Alphabet had a very strong first quarter, posting revenues of $20.28 billion, up 17% year-over-year–but Wall Street wasn’t happy that the tech giant missed earnings estimates. The company’s stock is down 5.64% in after-hours trading.
As in the fourth quarter, Alphabet broke out its earnings by segment: its core Google business–search, YouTube, maps, ads, Android, Chrome, and Google Play, as well as hardware like Chromecast and Chromebooks Nexus, VR products like Cardboard, and “other bets.” As before, Google accounted for the vast majority of Alphabet’s revenues: 99.18% in total.
Unlike after its Q4 earnings report, Alphabet did not topple Apple as the world’s most valuable company.
During the company’s earnings call today, chief financial officer Ruth Porat said that Alphabet’s “primary driver” during Q1 was mobile search by consumers. At the same time, YouTube revenues are growing substantially, she said, indicating how millions upon millions of users are interacting with Google’s properties every day.
Google CEO Sundar Pichai was quick to cite YouTube’s global strength, noting that the video service has more users among 18-34-year olds and 18-49-year olds than any TV network. He also mentioned that YouTube announced earlier this week that it is now making live 360-degree streaming video available globally, with this weekend’s Coachella festival being a launch event for the service.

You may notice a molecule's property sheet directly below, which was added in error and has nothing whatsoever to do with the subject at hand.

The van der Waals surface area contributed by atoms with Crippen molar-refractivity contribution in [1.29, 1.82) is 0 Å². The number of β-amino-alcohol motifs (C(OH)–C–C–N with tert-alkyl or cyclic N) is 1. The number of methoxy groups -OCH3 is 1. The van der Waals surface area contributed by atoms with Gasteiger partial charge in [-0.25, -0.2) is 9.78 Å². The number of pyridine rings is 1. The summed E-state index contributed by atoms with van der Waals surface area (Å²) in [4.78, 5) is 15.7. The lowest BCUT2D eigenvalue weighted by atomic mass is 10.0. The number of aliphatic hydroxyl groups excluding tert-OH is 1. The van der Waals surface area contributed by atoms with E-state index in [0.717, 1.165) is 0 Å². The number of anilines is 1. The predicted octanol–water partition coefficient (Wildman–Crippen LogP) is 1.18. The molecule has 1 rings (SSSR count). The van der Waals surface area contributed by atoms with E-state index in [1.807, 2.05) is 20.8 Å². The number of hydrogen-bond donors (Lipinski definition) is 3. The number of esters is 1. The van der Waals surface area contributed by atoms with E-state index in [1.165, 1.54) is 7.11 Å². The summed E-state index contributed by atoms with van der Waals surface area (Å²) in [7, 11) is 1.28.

Notwithstanding investors’ instant displeasure with the size of Alphabet’s revenue growth, the company is still growing dramatically. Porat said its current headcount is 64,115, up 2,300 from a quarter earlier. The lion’s share of those new hires are engineers and product managers in Alphabet’s key growth areas—cloud and apps.
Alphabet’s other bets segment brought in just $166 million during Q1, with most of that revenue coming from Nest, Verily, and Google Fiber. Porat cautioned investors that “there is likely to be lumpiness in the reported [other bets] results from quarter to quarter,” and that they should evaluate that part of the larger company over the longer term rather than on a quarterly basis.
For his part, Pichai said artificial intelligence will be a big part of Alphabet’s push toward making Google more useful over time. He cited new features in Google Calendar that help users schedule things like meeting fitness goals and that, over time, AI will be a big part of helping with things like cancer diagnoses and climate forecasts.
Finally, in what was by far the most personal part of the earnings call, Pichai added that people throughout Alphabet—up to and including the company’s senior leadership—wanted to pay their respects to Bill Campbell, the longtime mentor to many throughout Silicon Valley. Campbell, who died this week, spent “endless hours” with Google’s leaders, helped build the company’s board of directors, “made us all smile, and inspired many leaders in the Valley.”